Erratum to Anisman, deCatanzaro, and Remington

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Abstract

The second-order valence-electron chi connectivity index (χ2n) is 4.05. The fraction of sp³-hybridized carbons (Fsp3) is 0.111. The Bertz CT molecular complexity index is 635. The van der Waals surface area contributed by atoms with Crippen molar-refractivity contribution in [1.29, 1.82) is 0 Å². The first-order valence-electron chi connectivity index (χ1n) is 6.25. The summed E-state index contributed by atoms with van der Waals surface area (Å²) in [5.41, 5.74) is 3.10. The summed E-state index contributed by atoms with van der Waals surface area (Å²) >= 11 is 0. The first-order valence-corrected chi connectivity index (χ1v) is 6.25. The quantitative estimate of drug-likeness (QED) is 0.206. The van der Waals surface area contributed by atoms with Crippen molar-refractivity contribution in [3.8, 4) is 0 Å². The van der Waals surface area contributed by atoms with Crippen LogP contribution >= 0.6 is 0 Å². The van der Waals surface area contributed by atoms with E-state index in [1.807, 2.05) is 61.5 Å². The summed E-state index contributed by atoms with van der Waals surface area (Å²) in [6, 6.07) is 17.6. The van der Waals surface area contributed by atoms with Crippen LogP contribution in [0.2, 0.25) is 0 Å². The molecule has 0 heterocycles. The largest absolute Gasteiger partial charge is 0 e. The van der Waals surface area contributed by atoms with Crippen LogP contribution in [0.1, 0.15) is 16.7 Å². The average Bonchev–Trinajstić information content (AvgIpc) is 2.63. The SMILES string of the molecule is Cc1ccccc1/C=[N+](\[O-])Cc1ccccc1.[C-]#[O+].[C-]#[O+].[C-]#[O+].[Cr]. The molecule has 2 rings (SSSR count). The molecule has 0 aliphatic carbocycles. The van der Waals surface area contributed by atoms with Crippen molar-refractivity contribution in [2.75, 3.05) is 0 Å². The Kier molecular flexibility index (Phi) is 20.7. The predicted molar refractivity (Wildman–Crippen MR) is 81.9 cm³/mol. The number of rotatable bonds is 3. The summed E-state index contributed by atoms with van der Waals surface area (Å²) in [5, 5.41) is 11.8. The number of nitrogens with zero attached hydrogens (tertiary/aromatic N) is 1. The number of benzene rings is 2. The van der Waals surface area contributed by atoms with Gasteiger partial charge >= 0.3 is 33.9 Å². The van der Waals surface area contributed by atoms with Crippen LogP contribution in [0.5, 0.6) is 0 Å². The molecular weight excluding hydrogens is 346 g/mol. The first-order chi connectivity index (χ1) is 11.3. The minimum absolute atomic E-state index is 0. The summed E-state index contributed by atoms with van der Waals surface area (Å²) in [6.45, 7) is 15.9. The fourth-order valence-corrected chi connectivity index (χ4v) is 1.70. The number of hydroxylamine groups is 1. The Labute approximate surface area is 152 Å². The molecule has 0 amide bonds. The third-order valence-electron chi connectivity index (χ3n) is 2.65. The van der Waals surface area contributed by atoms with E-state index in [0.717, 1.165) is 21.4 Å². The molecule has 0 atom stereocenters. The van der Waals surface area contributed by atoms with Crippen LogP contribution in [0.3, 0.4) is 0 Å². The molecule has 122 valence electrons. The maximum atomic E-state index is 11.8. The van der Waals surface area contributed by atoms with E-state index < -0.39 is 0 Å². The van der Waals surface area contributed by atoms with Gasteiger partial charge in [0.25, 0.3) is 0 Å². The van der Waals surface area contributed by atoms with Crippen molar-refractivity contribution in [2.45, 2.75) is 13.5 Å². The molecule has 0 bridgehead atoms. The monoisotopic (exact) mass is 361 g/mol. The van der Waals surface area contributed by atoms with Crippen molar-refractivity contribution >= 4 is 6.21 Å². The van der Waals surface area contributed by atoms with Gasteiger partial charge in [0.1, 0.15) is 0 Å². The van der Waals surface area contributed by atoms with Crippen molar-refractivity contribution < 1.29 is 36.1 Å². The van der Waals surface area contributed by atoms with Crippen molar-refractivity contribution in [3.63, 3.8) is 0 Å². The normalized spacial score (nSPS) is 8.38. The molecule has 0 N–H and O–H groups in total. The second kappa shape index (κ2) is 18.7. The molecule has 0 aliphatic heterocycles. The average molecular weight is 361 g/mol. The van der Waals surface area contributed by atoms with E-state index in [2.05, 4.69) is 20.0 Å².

Reports an error in the article entitled “Escape Performance Following Exposure to Inescapable Shock: Deficits in Motor Response Maintenance” by Hymie Anisman, Denys deCatanzaro, and Gary Remington (Journal of Experimental Psychology: Animal Behavior Processes, 1978[Jul], Vol. 4[3], pp. 197-218). The second and third sentences of the Procedure section of Experiment 12 (third paragraph on page 214) are corrected. (The following abstract of this article originally appeared in record 1980-27216-001.) 13 experiments employing 607 Swiss-Webster mice investigated shock-elicited activity in a circular field and escape performance in a shuttlebox following exposure to either escapable or inescapable shock. Upon shock inception in the circular field, Ss exhibited a 2-3 sec period of constant or increasing motor excitation followed by a decline in motor activity toward or below preshock levels. Prior exposure to inescapable shock decreased the magnitude of initial excitation and increased the rate at which locomotor excitation declined. Inescapable shock did not detectably affect escape performance if escape was possible immediately upon shock onset. If escape was briefly delayed 4-6 sec until the time at which a marked decline in the shock-elicited excitation would be expected, marked deficits of escape performance were seen. Treatments that attenuated the reduction in activity produced by inescapable shock (e.g., shock interruption during test) mitigated the escape deficits. It was demonstrated that duration and intensity of inescapable shock influence later escape behavior in a manner that is highly correlated with the motor changes induced by the treatments seen in the circular field. It is concluded that the escape interference induced by inescapable shock may be interpreted in terms of a decreased tendency for shock to sustain vigorous motor activity for protracted periods. (PsycINFO Database Record (c) 2006 APA, all rights reserved)

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